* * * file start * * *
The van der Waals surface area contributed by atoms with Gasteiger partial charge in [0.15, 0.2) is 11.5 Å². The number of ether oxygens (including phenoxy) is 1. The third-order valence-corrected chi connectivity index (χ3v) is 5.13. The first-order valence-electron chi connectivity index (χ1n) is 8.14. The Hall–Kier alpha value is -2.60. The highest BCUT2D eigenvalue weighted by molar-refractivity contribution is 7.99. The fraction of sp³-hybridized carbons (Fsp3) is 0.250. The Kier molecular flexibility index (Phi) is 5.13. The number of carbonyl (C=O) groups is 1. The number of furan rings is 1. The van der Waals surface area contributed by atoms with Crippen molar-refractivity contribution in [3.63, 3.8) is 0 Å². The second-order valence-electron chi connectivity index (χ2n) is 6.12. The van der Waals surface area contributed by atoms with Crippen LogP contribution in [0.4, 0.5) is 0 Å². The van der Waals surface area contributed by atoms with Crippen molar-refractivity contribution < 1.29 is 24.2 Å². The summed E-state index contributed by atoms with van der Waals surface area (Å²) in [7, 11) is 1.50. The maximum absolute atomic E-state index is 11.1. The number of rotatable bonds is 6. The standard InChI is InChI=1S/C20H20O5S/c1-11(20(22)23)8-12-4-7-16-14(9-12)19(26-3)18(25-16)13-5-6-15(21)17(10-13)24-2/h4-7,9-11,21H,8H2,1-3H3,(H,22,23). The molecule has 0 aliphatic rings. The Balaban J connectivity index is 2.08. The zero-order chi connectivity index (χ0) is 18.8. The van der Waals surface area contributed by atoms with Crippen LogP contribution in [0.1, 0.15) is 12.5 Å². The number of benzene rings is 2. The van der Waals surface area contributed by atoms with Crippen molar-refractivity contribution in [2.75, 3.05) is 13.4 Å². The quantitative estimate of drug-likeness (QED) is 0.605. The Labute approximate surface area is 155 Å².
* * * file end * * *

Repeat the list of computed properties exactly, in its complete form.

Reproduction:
The van der Waals surface area contributed by atoms with Gasteiger partial charge in [0.15, 0.2) is 11.5 Å². The number of ether oxygens (including phenoxy) is 1. The third-order valence-corrected chi connectivity index (χ3v) is 5.13. The first-order valence-electron chi connectivity index (χ1n) is 8.14. The Hall–Kier alpha value is -2.60. The highest BCUT2D eigenvalue weighted by molar-refractivity contribution is 7.99. The fraction of sp³-hybridized carbons (Fsp3) is 0.250. The Kier molecular flexibility index (Phi) is 5.13. The number of carbonyl (C=O) groups is 1. The number of furan rings is 1. The van der Waals surface area contributed by atoms with Crippen molar-refractivity contribution in [3.63, 3.8) is 0 Å². The second-order valence-electron chi connectivity index (χ2n) is 6.12. The van der Waals surface area contributed by atoms with Crippen LogP contribution in [0.4, 0.5) is 0 Å². The van der Waals surface area contributed by atoms with Crippen molar-refractivity contribution < 1.29 is 24.2 Å². The summed E-state index contributed by atoms with van der Waals surface area (Å²) in [7, 11) is 1.50. The maximum absolute atomic E-state index is 11.1. The number of rotatable bonds is 6. The standard InChI is InChI=1S/C20H20O5S/c1-11(20(22)23)8-12-4-7-16-14(9-12)19(26-3)18(25-16)13-5-6-15(21)17(10-13)24-2/h4-7,9-11,21H,8H2,1-3H3,(H,22,23). The molecule has 0 aliphatic rings. The Balaban J connectivity index is 2.08. The zero-order chi connectivity index (χ0) is 18.8. The van der Waals surface area contributed by atoms with Crippen LogP contribution in [0.1, 0.15) is 12.5 Å². The number of benzene rings is 2. The van der Waals surface area contributed by atoms with Crippen molar-refractivity contribution in [2.75, 3.05) is 13.4 Å². The quantitative estimate of drug-likeness (QED) is 0.605. The Labute approximate surface area is 155 Å².